Indeed, the series may be looked back at half a century on as the unique vision of one man. And a man increasingly given to maudlin whimsy. William (Rufus Kampa) becomes seer-like in intuiting his mother is in danger, waking up at Balmoral at the exact time of the crash. Diana and Dodi visit a psychic not long before their deaths and seem horrified at the results (we never know what they are, though it seems a psychic in Derbyshire claims she told Dodi he would die in a Paris tunnel). Weirdest of all is the intrusion of apparitions into this authentically recreated world in episode four, as Diana, bearing wise words about the impact of her death, visits Charles and the Queen; and Dodi, in turn, appears to his father, warning him his expectations of what the West will allow him in life are absurd. It’s icky dramatic overkill (pictured above, Elizabeth Debicki as Diana and Khalid Abdalla as Dodi).

So as we coo over the coming to life of the pap-pics of Dodi and Diana cavorting on the al-Fayed mega-yacht in the south of France, we are also being lured into buying into the wider purpose of the series. Which is to illuminate the workings of the royal family as a dynasty, and in particular its failures as a fit-for-purpose “firm” for the modern era. (Note to fact-checkers: Jonathan Pryce’s Duke of Edinburgh refers to the family as the “Old Firm”: was he really comparing them to the tussles between Celtic and Rangers? While we are at it: was 15-year-old William really a Radiohead fan? Respect. Who at Balmoral listened to Chopin in the small hours? And did the restaurant pianist at the Paris Ritz actually treat diners to Bach’s Goldberg Variations?)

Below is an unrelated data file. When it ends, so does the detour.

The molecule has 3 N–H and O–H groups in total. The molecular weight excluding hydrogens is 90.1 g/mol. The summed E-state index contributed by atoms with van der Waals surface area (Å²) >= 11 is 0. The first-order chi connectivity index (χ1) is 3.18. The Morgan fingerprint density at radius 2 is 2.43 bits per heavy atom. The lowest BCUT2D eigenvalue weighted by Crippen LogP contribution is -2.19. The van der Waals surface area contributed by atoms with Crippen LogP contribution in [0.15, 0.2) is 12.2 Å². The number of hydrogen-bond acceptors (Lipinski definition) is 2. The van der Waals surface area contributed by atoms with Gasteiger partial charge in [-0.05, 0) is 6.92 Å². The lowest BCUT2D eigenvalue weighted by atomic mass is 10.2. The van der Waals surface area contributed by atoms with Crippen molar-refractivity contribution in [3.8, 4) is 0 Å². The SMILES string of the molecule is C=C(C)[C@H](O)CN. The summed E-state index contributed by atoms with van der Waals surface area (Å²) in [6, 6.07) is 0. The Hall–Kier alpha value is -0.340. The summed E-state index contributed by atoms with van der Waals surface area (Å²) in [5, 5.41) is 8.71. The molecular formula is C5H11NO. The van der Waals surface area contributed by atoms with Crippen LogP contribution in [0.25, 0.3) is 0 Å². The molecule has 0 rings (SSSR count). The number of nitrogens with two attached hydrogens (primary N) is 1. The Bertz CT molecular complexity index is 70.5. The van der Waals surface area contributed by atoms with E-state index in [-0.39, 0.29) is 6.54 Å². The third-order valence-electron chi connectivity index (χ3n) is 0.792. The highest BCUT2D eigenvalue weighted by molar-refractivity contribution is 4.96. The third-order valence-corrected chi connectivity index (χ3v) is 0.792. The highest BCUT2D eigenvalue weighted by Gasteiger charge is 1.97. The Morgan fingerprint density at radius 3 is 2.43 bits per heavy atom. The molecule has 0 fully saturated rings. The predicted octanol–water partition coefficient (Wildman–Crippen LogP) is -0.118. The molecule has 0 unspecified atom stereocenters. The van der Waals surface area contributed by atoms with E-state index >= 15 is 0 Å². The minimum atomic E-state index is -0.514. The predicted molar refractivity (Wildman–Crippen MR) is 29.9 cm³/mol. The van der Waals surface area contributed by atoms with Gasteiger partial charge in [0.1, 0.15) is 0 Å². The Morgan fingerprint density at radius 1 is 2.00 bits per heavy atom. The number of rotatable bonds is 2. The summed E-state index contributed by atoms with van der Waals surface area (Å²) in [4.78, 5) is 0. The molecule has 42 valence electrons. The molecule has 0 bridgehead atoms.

Morgan has rehearsed his critique of the royals before, in the 2006 film The Queen, though curiously this time he’s rewritten his own script, and it’s not PM Tony Blair urging the royals to be more popular but our current king. He lays into “mummy” (a stolid Imelda Staunton) about her notable lack of empathy, love and support for her grieving subjects. She crisply counters that Diana stood for spectacle and exhibitionism, neither of them something the Crown descends to. Mirroring HM’s unattractive pettishness, the Duke of Edinburgh weighs in with crusty pronouncements about protocol, disapproving of a plane from the royal flight being used to bring Diana’s body home as she wasn’t strictly a royal any more. They are set up as the stuffy old guard, taking on the modernisers and emoters.